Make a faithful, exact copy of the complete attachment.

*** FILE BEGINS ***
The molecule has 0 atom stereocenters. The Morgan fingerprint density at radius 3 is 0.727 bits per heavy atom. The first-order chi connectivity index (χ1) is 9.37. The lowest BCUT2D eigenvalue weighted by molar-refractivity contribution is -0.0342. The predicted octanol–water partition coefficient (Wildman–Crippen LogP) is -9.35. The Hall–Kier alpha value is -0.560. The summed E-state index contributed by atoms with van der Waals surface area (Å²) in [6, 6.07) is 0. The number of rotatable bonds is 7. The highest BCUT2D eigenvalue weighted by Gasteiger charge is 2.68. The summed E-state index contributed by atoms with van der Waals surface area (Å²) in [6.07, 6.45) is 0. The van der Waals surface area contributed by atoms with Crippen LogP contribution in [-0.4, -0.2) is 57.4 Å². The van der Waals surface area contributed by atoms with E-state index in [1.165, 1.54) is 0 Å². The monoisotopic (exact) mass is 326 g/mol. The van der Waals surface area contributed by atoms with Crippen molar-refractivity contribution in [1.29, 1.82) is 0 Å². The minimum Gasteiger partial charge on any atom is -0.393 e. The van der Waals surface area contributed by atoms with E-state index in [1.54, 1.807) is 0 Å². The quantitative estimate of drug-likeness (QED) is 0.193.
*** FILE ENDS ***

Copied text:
The molecule has 0 atom stereocenters. The Morgan fingerprint density at radius 3 is 0.727 bits per heavy atom. The first-order chi connectivity index (χ1) is 9.37. The lowest BCUT2D eigenvalue weighted by molar-refractivity contribution is -0.0342. The predicted octanol–water partition coefficient (Wildman–Crippen LogP) is -9.35. The Hall–Kier alpha value is -0.560. The summed E-state index contributed by atoms with van der Waals surface area (Å²) in [6, 6.07) is 0. The number of rotatable bonds is 7. The highest BCUT2D eigenvalue weighted by Gasteiger charge is 2.68. The summed E-state index contributed by atoms with van der Waals surface area (Å²) in [6.07, 6.45) is 0. The van der Waals surface area contributed by atoms with Crippen LogP contribution in [-0.4, -0.2) is 57.4 Å². The van der Waals surface area contributed by atoms with E-state index in [1.165, 1.54) is 0 Å². The monoisotopic (exact) mass is 326 g/mol. The van der Waals surface area contributed by atoms with Crippen molar-refractivity contribution in [1.29, 1.82) is 0 Å². The minimum Gasteiger partial charge on any atom is -0.393 e. The van der Waals surface area contributed by atoms with E-state index in [1.54, 1.807) is 0 Å². The quantitative estimate of drug-likeness (QED) is 0.193.